Fortune issued an article on May 5th titled, “This unsexy technology is set to revolutionize the drone industry,” by Clay Dillow

The article discusses two main technologies, automatic dependent surveillance-broadcast (or ADS-B) and miniaturized scanning radar beam.  It is not clear but I believe the scanning radar beam he is referring to is AESA Radar or something similar because he references Fighter Jets as a platform that uses that technology.  ADS-B is important because it is technology that broadcasts a crafts GPS position both to Air Traffic Control as well as nearby aircraft with the intent of preventing collisions.  The article references the MH370 as a tragic incident that has brought this tech into the spot-light because in theory it would have allowed authorities to find the airplane.  Active Electronically Scanned Array (AESA) Radar can generate 3-dimensional images or point clouds which can help drones see and avoid obstacles in 3D space.  I think Clay usually writes a good article, but I thought this one was okay.  I give it Icon Icon (2 drones out of 5)

My Take – Clay references two important technologies, but there are others that I believe are already more widely adopted.


Senators push new commercial UAV law…

Fortune issued an article on May 13th titled, “Could drone-filled skies soon be a reality? Senators push bill legalizing commercial drones,” by Clay Dillow.

The article discusses how Sen. Cory Booker, D-N.J., and Sen. John Hoeven, R-N.D. are pushing the Commercial UAS Modernization Act.  The article states that the Act will help expedite the process for achieving commercial certification taking some of the burden off the FAA who is bogged down processing exemptions and not working towards a final solution.  The Act provides some common sense provisions that will help companies who are focusing on R&D such as Amazon, who innovate faster than regulation can be processed.  For example, it states it could take a year to get a specific drone approved, and by the time it is approved, Amazon will have moved on to the next iteration requiring recertification.  The new Act is supposed to help alleviate this issue. Overall, I think it is an interesting article, and I give it Icon Icon Icon (3 drones out of 5).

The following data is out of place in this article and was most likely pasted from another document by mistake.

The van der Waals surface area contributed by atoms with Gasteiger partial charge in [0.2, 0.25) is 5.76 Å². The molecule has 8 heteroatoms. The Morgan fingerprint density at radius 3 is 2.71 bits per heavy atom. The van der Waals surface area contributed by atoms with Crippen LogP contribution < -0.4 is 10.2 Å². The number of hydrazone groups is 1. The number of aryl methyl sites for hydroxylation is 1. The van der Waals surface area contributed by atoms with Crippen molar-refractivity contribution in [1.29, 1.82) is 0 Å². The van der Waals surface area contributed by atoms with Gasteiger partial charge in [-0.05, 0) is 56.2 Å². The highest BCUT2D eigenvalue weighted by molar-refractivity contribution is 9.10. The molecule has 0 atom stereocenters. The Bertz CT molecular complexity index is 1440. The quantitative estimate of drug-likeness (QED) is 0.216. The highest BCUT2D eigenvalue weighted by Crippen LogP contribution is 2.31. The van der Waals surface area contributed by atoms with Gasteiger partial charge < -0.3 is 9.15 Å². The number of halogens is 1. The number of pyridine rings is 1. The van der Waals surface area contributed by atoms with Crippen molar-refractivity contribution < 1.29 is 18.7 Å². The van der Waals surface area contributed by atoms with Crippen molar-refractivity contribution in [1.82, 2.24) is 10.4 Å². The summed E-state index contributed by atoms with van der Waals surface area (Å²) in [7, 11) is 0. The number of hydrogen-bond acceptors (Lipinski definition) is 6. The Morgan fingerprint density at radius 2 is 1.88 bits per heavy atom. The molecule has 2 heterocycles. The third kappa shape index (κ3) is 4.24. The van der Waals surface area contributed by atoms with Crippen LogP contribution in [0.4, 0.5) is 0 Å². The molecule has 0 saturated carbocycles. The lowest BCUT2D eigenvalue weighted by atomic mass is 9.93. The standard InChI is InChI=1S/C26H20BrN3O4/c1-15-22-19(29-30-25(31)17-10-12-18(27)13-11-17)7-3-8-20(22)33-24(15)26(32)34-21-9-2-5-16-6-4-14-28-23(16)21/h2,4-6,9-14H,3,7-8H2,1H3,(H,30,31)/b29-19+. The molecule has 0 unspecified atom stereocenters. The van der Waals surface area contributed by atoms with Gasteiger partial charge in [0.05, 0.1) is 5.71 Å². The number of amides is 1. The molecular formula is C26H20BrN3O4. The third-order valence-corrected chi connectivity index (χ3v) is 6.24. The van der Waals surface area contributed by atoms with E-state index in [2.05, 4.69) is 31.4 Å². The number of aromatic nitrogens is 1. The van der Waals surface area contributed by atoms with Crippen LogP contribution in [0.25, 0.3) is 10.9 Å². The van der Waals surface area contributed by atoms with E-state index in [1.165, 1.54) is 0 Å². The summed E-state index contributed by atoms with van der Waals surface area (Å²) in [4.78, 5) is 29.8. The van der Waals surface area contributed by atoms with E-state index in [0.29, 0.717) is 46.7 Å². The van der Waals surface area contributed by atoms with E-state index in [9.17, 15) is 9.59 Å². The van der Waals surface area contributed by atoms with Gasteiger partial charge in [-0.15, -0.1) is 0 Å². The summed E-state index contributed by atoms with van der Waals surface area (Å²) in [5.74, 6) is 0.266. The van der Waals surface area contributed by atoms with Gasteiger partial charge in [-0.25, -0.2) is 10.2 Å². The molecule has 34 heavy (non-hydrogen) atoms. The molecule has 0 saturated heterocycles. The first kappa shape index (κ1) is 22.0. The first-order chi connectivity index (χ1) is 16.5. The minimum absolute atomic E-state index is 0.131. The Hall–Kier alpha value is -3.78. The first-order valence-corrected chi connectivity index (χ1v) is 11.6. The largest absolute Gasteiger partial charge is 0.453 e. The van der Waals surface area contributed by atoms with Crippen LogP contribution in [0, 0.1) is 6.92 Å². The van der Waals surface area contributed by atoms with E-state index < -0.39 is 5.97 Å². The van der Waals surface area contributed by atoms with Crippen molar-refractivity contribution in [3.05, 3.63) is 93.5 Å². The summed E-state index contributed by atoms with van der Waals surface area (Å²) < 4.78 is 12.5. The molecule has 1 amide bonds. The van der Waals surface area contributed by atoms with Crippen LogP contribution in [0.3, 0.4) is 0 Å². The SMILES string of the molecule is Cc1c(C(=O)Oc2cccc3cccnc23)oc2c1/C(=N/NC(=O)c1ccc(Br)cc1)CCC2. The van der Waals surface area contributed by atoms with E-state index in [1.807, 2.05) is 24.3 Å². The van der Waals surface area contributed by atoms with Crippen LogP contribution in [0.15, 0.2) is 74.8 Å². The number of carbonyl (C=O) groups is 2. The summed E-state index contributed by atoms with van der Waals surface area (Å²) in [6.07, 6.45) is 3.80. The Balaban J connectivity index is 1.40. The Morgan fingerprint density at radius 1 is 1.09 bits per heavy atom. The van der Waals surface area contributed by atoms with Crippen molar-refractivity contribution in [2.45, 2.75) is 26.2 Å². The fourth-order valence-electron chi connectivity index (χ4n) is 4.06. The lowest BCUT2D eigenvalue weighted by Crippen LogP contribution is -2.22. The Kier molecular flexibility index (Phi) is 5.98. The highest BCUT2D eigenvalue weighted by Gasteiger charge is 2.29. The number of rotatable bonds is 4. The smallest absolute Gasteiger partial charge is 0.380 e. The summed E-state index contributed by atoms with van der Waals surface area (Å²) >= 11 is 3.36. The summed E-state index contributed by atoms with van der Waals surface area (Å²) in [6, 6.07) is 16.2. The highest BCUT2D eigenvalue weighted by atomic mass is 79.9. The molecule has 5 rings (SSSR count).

My Take – This post is great follow up to my previous post on how we lag behind Europe with regulation, and we need to move faster.  I haven’t read the Act yet, but the effort sounds promising, and since it is being endorsed by the Consumer Electronics Association, robotics industry group AUVSI, and the Small UAV Coalition, I will trust that it at least, means well in principle.

What’s your take?

What the US can learn from Europe…

Tech Crunch put an article on their website on April 25th titled, “What The U.S. Can Learn From Europe’s Growing Commercial Drone Industry” by Michael Dahmen, who is the CEO of FLAIRICS and SPECTAIR Group.